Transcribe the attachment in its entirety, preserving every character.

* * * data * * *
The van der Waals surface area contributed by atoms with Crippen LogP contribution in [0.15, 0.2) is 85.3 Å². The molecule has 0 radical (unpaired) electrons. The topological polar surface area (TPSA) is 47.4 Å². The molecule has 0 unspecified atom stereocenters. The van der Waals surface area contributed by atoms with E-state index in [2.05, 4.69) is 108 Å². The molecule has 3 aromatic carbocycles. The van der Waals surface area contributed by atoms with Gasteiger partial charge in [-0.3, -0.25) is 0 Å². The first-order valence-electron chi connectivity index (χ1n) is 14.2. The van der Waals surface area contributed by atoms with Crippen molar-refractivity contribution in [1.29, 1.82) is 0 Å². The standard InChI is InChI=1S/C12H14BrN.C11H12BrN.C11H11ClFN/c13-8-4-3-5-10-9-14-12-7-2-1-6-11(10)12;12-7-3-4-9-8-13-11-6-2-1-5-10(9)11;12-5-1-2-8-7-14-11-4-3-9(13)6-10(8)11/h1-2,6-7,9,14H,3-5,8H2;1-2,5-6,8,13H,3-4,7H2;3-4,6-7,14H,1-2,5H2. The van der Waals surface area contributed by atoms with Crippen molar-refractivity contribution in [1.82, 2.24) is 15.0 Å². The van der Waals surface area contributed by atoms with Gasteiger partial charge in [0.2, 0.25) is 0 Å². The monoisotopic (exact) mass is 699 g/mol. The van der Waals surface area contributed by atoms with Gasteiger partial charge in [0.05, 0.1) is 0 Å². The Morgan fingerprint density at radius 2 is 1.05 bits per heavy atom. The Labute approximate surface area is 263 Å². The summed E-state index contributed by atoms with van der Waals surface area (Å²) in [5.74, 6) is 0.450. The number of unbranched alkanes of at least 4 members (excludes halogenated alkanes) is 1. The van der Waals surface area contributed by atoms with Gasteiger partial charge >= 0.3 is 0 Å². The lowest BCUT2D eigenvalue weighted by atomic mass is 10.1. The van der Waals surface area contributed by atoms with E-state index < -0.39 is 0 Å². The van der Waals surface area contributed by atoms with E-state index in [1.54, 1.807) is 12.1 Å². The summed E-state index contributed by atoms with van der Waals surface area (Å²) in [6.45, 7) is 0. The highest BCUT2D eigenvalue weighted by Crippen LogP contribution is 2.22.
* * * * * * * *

The van der Waals surface area contributed by atoms with Crippen LogP contribution in [0.15, 0.2) is 85.3 Å². The molecule has 0 radical (unpaired) electrons. The topological polar surface area (TPSA) is 47.4 Å². The molecule has 0 unspecified atom stereocenters. The van der Waals surface area contributed by atoms with E-state index in [2.05, 4.69) is 108 Å². The molecule has 3 aromatic carbocycles. The van der Waals surface area contributed by atoms with Gasteiger partial charge in [-0.3, -0.25) is 0 Å². The first-order valence-electron chi connectivity index (χ1n) is 14.2. The van der Waals surface area contributed by atoms with Crippen molar-refractivity contribution in [1.29, 1.82) is 0 Å². The standard InChI is InChI=1S/C12H14BrN.C11H12BrN.C11H11ClFN/c13-8-4-3-5-10-9-14-12-7-2-1-6-11(10)12;12-7-3-4-9-8-13-11-6-2-1-5-10(9)11;12-5-1-2-8-7-14-11-4-3-9(13)6-10(8)11/h1-2,6-7,9,14H,3-5,8H2;1-2,5-6,8,13H,3-4,7H2;3-4,6-7,14H,1-2,5H2. The van der Waals surface area contributed by atoms with Crippen molar-refractivity contribution in [1.82, 2.24) is 15.0 Å². The van der Waals surface area contributed by atoms with Gasteiger partial charge in [0.2, 0.25) is 0 Å². The monoisotopic (exact) mass is 699 g/mol. The van der Waals surface area contributed by atoms with Gasteiger partial charge in [0.05, 0.1) is 0 Å². The Morgan fingerprint density at radius 2 is 1.05 bits per heavy atom. The Labute approximate surface area is 263 Å². The summed E-state index contributed by atoms with van der Waals surface area (Å²) in [5.74, 6) is 0.450. The number of unbranched alkanes of at least 4 members (excludes halogenated alkanes) is 1. The van der Waals surface area contributed by atoms with Gasteiger partial charge >= 0.3 is 0 Å². The lowest BCUT2D eigenvalue weighted by atomic mass is 10.1. The van der Waals surface area contributed by atoms with E-state index < -0.39 is 0 Å². The van der Waals surface area contributed by atoms with E-state index in [1.54, 1.807) is 12.1 Å². The summed E-state index contributed by atoms with van der Waals surface area (Å²) in [6.45, 7) is 0. The highest BCUT2D eigenvalue weighted by Crippen LogP contribution is 2.22.